Hard work and intelligence (book, emotional, street smarts) in all spheres are increasingly important as everyone has similar qualifications, as well as population growth and the unfashionable-ness of nepotism. and that's why it's so darn competitive, because all of these types of intelligence and understandings and insights need to be proved and I think people in general are appreciating ALL THAT more.
Wednesday, October 15, 2014

The convergence of social

By Richard Anderson

I recently attended ‘The Convergence of Social & Mobile’ at IBM’s suitably suave offices as part of Social Media Week 2014 and will here focus on Anne Salz, Matthew Candy and Nick Pestell’s discussions plus some mind wanderings from me. Whilst Anna and Matthew focused on great examples of how mobile & social continue to impact our social interactions, Nick gave us a more pragmatic approach about how our mobile/social interaction has caused marketers to react in order to remain relevant. A theme that emerged was that we should no longer see ‘mobile’ and ‘social’ as separate entities but rather begin to accept them as a type of consumer behavior.

First up was Peggy, who gave us a reminder of what being mobile actually means (in context of tech):

1.     Personal – we choose our mobiles, their model, how they look etc and they gradually become an extension of ourselves. 
2.     Portable – Moveable and thus with us all the time.
3.     Pedestrian –  Not dull, but a way of carrying out mundane tasks (Salz described our smart phones as ‘life managers’)
4.     Participatory – They enable bringing people together.

Talking about ‘Pedestrian’, I particularly liked Salz’s example of Amazon’s new ‘Mayday’ service which she labeled a type of ‘Outsourcing of our brains’. Users who encounter a problem with their Kindle can connect straight to a live Amazon advisor who visually and audibly guides you through the problem. It’s Sulz’s opinion that these kinds of technological improvements raising the bar in their industry that will have an impact on those well beyond mobile. Say we all like and begin to value Amazon’s Mayday’, isn’t that just going to annoy us off when we’re playing on our next gadget that doesn’t offer it? When we encounter great experiences, we gradually come to expect ‘great’ all the time, no matter what the technology. Thus brands are going to have to rethink customer services in an attempt to keep up with those brands doing the best job digitally.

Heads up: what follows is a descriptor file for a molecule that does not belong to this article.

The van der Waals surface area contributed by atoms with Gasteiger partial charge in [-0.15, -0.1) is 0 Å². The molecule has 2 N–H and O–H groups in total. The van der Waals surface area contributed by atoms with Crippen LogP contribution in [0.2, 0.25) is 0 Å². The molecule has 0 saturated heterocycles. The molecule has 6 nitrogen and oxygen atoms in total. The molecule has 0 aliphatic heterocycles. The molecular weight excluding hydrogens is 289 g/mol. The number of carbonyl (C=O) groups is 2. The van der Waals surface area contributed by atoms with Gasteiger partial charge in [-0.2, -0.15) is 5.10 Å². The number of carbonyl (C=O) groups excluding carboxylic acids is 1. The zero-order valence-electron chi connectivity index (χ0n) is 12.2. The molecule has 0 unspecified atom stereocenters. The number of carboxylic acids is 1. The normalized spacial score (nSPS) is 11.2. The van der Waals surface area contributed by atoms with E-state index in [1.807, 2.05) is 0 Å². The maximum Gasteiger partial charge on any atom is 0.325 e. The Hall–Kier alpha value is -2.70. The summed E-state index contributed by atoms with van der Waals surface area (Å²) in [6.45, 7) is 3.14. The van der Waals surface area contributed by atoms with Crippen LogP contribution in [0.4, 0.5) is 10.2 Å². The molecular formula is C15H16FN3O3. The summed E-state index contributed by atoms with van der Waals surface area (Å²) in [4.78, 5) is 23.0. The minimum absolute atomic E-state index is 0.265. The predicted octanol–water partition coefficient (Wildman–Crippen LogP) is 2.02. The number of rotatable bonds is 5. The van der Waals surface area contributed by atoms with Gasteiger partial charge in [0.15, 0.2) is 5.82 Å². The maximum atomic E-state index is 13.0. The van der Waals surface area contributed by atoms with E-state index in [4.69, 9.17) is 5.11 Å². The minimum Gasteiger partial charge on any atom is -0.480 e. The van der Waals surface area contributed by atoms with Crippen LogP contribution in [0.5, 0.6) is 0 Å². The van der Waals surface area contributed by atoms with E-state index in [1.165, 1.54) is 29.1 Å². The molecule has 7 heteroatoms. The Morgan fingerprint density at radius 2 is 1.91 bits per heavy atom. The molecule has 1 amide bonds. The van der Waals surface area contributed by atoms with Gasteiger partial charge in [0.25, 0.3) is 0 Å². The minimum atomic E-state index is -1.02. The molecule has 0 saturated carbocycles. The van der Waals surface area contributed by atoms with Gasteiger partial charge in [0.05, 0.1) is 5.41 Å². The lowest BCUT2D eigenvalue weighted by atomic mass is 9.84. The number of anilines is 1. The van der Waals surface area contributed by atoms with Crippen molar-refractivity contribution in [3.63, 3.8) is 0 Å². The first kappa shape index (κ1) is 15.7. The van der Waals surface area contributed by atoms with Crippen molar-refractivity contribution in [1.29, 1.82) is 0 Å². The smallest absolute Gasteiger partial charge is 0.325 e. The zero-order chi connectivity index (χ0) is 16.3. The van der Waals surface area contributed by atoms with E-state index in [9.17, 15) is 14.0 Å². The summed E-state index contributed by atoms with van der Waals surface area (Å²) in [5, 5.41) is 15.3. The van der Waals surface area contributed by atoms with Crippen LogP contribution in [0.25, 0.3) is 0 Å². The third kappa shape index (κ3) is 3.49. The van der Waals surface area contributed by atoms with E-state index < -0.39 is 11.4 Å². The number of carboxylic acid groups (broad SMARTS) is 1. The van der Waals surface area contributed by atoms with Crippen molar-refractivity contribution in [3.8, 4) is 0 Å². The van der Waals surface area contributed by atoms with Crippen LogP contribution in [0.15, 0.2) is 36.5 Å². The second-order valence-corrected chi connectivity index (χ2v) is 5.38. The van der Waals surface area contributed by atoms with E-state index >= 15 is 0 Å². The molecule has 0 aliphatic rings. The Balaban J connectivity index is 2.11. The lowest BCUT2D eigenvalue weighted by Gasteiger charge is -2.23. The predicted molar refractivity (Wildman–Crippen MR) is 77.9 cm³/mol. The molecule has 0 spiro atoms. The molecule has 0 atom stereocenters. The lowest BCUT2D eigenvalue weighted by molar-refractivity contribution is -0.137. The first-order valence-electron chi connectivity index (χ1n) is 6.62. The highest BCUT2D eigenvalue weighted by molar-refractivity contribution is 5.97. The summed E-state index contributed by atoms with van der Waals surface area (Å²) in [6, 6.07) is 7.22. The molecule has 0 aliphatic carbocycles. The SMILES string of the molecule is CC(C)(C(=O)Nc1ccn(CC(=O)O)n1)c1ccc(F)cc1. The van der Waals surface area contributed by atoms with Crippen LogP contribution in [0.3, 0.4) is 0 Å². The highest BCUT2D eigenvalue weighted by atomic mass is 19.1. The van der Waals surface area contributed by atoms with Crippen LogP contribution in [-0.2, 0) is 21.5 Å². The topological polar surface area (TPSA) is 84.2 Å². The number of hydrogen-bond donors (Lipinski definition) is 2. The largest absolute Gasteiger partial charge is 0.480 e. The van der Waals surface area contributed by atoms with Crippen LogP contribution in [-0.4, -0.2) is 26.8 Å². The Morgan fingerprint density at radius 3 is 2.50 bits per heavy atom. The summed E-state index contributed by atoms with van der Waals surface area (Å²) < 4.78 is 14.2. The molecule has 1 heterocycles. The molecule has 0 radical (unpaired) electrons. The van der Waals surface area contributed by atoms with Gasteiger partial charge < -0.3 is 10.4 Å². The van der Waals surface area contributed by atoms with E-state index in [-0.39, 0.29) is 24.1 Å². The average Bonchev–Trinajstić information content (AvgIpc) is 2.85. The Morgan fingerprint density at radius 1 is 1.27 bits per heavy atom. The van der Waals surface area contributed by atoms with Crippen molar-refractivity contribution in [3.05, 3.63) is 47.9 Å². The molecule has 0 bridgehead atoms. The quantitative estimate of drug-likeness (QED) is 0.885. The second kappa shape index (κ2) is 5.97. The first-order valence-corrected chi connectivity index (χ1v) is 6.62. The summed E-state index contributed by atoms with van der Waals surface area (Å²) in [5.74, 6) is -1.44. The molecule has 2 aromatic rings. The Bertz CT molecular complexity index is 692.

This kind of outsourcing our brain is a trend Sulz expects to continue, and to be driven largely by mobile. Desktop and PC’s have got us so far but their usefulness is obviously constrained by proximity where mobile technology is not.

A great social ‘Participatory’ example that Matthew Candy, from IBM, later spoke about was Boston Hospital Open Pediatrics, which is a free interactive digital learning platform that provides medical education to over 100 countries. By connecting people worldwide, this technology performs social good by empowering people with knowledge. “Data is the new oil”, was a phrase I found thought provoking, though perhaps more understandable in a commercial context. At IBM they have recently partnered with Tesco’s to create a sharing platform for all Tesco employees, a simple but effective way of pooling knowledge and encouraging collaboration. It’s Matthew’s belief that businesses are too compartmentalized in the way they look at embracing social learning and that opportunities are being missed.

Next up was Nick Perrell, an agency representative from Facebook who impressed us with some Facebook stats. Perhaps the most striking for mobile and social’s convergence is that 63% of Facebook’s revenue is now driven by devices that didn’t even exist a year ago. So if we’re increasingly adopting social on our mobile devices, there’s clearly still growing potential for brands. In fact, the average user is now checking Facebook 15 times per day. However, Nick made no secret of the fact that brands increasingly need to be savvier with their posting strategy, “The gap between content created and the time to consume content is widening”.  Given this plus the (widely known but not admitted) understanding that brands’ reach is being ever-cannibalized, he stressed the importance of content needing to be ‘atomized’; regular and easy to dip in and dip out of. That, and the need for it to be in tune with how consumers want to consume content.